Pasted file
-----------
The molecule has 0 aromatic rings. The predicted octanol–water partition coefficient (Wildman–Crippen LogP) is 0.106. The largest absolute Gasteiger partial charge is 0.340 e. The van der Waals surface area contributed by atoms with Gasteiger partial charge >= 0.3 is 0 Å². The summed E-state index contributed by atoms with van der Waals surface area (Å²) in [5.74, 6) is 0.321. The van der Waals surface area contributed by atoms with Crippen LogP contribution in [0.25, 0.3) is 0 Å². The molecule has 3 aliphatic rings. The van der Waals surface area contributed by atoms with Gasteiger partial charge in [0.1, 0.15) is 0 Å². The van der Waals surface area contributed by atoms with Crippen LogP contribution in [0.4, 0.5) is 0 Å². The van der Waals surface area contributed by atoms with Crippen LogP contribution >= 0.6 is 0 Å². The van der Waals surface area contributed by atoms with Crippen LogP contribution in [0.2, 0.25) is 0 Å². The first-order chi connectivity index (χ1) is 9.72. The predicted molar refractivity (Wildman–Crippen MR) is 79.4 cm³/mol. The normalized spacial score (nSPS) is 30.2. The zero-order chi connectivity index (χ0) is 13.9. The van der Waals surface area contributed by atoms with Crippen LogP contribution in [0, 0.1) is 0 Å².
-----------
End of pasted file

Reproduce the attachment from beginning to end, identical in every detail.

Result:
The molecule has 0 aromatic rings. The predicted octanol–water partition coefficient (Wildman–Crippen LogP) is 0.106. The largest absolute Gasteiger partial charge is 0.340 e. The van der Waals surface area contributed by atoms with Gasteiger partial charge >= 0.3 is 0 Å². The summed E-state index contributed by atoms with van der Waals surface area (Å²) in [5.74, 6) is 0.321. The van der Waals surface area contributed by atoms with Crippen LogP contribution in [0.25, 0.3) is 0 Å². The molecule has 3 aliphatic rings. The van der Waals surface area contributed by atoms with Gasteiger partial charge in [0.1, 0.15) is 0 Å². The van der Waals surface area contributed by atoms with Crippen LogP contribution in [0.4, 0.5) is 0 Å². The van der Waals surface area contributed by atoms with Crippen LogP contribution >= 0.6 is 0 Å². The van der Waals surface area contributed by atoms with Crippen LogP contribution in [0.2, 0.25) is 0 Å². The first-order chi connectivity index (χ1) is 9.72. The predicted molar refractivity (Wildman–Crippen MR) is 79.4 cm³/mol. The normalized spacial score (nSPS) is 30.2. The zero-order chi connectivity index (χ0) is 13.9. The van der Waals surface area contributed by atoms with Crippen LogP contribution in [0, 0.1) is 0 Å².